Goto

Collaborating Authors

Results


AOTH-NexOptic Technology Corp. joins Arm AI Partner Program

#artificialintelligence

From the primitive scratchings of ancient cave dwellers, to the super-high-resolution images of far-off galaxies captured by modern telescopes, human beings have always been obsessed with pictures. The history of photography is the progression of society's ability to freeze an image in time, using technology to gradually improve its quality. The word photography is based on the Greek "photos" and "graphe" which together means "drawing with light". While decent-quality photos today are instantly available with the touch of a button on any smart phone, early photography was a laborious process that often delivered poor results. Picture-making dates back to antiquity with the discovery of two principles – camera obscura image projection, and the observation that certain substances can be altered by exposure to light. Camera obscura, the phenomenon that occurs when an image is projected through a small hole onto an opposite surface, was found in the writings of Aristotle and Chinese scholars, dating back to the 4th century BC.


Artificial Intelligence: Research Impact on Key Industries; the Upper-Rhine Artificial Intelligence Symposium (UR-AI 2020)

arXiv.org Artificial Intelligence

The TriRhenaTech alliance presents a collection of accepted papers of the cancelled tri-national 'Upper-Rhine Artificial Inteeligence Symposium' planned for 13th May 2020 in Karlsruhe. The TriRhenaTech alliance is a network of universities in the Upper-Rhine Trinational Metropolitan Region comprising of the German universities of applied sciences in Furtwangen, Kaiserslautern, Karlsruhe, and Offenburg, the Baden-Wuerttemberg Cooperative State University Loerrach, the French university network Alsace Tech (comprised of 14 'grandes \'ecoles' in the fields of engineering, architecture and management) and the University of Applied Sciences and Arts Northwestern Switzerland. The alliance's common goal is to reinforce the transfer of knowledge, research, and technology, as well as the cross-border mobility of students.


The Quiet Growth of Race-Detection Software Sparks Concerns Over Bias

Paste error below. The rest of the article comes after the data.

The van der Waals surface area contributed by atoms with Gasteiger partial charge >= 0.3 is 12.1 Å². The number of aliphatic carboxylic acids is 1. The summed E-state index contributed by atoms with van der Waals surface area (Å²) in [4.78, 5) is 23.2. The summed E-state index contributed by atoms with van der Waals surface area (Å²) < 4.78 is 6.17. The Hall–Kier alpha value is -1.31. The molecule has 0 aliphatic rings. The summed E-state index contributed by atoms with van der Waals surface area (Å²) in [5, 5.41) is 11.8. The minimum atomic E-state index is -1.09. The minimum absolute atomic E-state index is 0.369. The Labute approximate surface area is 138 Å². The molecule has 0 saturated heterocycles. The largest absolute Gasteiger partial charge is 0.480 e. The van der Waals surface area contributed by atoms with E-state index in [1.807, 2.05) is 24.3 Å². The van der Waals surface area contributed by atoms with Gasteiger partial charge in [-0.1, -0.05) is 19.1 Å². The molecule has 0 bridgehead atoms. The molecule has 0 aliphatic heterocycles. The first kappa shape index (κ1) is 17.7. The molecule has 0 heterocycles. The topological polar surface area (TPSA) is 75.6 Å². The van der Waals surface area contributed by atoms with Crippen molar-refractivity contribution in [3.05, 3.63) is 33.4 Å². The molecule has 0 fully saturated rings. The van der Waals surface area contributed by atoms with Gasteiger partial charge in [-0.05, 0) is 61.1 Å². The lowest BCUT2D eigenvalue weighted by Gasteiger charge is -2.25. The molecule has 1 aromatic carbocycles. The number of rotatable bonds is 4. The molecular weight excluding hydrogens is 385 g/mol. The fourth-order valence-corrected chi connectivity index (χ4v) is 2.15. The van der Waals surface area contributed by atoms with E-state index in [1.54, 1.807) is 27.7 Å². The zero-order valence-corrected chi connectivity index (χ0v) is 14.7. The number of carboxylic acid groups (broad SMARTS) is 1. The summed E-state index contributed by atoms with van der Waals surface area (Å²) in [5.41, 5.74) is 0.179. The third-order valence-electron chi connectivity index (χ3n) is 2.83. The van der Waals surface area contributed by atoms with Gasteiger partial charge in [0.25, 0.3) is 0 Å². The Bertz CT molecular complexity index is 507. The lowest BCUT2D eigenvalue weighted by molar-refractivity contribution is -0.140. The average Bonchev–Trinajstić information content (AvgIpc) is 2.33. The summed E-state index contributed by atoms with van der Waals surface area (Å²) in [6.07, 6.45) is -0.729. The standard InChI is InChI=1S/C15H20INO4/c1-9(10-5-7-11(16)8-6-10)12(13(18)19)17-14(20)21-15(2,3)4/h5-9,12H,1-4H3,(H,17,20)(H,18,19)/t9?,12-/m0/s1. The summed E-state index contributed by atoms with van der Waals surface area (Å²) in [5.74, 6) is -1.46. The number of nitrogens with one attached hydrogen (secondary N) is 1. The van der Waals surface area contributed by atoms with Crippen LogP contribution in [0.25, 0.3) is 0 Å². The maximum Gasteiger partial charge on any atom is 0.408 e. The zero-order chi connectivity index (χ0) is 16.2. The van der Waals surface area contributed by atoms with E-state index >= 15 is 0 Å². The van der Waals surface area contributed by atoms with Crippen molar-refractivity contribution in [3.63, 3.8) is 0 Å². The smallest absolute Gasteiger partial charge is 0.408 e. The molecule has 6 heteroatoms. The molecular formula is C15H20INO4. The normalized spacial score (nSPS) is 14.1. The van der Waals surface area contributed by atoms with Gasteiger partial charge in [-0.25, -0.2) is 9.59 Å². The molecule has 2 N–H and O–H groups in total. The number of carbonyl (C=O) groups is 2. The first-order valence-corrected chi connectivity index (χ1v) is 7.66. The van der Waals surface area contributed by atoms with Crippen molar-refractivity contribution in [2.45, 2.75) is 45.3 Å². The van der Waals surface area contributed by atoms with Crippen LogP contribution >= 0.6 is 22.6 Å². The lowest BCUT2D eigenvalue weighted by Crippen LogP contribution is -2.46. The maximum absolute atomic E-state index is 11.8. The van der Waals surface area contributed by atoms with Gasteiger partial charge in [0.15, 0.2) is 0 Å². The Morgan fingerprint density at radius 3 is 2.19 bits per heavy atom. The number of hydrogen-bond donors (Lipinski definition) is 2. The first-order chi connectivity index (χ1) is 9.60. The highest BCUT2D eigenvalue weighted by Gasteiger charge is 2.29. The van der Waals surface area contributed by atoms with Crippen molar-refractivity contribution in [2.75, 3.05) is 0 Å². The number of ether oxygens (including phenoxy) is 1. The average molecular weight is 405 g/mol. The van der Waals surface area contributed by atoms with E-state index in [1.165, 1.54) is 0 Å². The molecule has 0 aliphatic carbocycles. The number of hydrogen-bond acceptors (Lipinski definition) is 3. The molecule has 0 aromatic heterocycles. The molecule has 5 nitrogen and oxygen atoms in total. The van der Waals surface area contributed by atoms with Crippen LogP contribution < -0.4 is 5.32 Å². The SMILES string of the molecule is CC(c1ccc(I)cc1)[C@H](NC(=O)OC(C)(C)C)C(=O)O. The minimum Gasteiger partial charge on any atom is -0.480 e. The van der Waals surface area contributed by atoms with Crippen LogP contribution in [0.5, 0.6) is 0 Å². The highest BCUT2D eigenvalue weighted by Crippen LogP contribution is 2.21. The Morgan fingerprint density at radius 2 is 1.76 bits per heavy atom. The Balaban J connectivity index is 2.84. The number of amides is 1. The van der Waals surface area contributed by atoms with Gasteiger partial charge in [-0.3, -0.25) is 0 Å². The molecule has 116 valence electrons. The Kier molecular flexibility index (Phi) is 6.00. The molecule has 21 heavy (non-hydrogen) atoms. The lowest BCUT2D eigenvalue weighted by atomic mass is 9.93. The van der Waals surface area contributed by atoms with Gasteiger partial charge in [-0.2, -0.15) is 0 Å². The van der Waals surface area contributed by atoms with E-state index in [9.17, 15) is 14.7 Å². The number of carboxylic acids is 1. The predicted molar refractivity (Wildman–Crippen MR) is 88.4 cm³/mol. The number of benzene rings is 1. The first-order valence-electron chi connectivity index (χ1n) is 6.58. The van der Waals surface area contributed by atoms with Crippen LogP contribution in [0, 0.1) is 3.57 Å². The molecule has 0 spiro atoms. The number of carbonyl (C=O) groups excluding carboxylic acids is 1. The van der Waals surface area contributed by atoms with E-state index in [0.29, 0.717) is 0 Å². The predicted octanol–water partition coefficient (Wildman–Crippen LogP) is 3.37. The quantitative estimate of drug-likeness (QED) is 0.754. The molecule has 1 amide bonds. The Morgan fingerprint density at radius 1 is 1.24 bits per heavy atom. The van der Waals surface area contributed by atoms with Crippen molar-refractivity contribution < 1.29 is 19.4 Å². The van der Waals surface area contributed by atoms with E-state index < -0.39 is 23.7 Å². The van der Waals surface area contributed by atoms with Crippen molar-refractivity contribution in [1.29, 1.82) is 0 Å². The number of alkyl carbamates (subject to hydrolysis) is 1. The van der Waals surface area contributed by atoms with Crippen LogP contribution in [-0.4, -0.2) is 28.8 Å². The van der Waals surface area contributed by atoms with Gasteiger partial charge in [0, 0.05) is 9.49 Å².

WSJ.com: WSJD - Technology

In the last few years, companies have started using such race-detection software to understand how certain customers use their products, who looks at their ads, or what people of different racial groups like. Others use the tool to seek different racial features in stock photography collections, typically for ads, or in security, to help narrow down the search for someone in a database. In China, where face tracking is widespread, surveillance cameras have been equipped with race-scanning software to track ethnic minorities. The field is still developing, and it is an open question how companies, governments and individuals will take advantage of such technology in the future. Use of the software is fraught, as researchers and companies have begun to recognize its potential to drive discrimination, posing challenges to widespread adoption.


SLIC-UAV: A Method for monitoring recovery in tropical restoration projects through identification of signature species using UAVs

arXiv.org Machine Learning

Logged forests cover four million square kilometres of the tropics and restoring these forests is essential if we are to avoid the worst impacts of climate change, yet monitoring recovery is challenging. Tracking the abundance of visually identifiable, early-successional species enables successional status and thereby restoration progress to be evaluated. Here we present a new pipeline, SLIC-UAV, for processing Unmanned Aerial Vehicle (UAV) imagery to map early-successional species in tropical forests. The pipeline is novel because it comprises: (a) a time-efficient approach for labelling crowns from UAV imagery; (b) machine learning of species based on spectral and textural features within individual tree crowns, and (c) automatic segmentation of orthomosaiced UAV imagery into 'superpixels', using Simple Linear Iterative Clustering (SLIC). Creating superpixels reduces the dataset's dimensionality and focuses prediction onto clusters of pixels, greatly improving accuracy. To demonstrate SLIC-UAV, support vector machines and random forests were used to predict the species of hand-labelled crowns in a restoration concession in Indonesia. Random forests were most accurate at discriminating species for whole crowns, with accuracy ranging from 79.3% when mapping five common species, to 90.5% when mapping the three most visually-distinctive species. In contrast, support vector machines proved better for labelling automatically segmented superpixels, with accuracy ranging from 74.3% to 91.7% for the same species. Models were extended to map species across 100 hectares of forest. The study demonstrates the power of SLIC-UAV for mapping characteristic early-successional tree species as an indicator of successional stage within tropical forest restoration areas. Continued effort is needed to develop easy-to-implement and low-cost technology to improve the affordability of project management.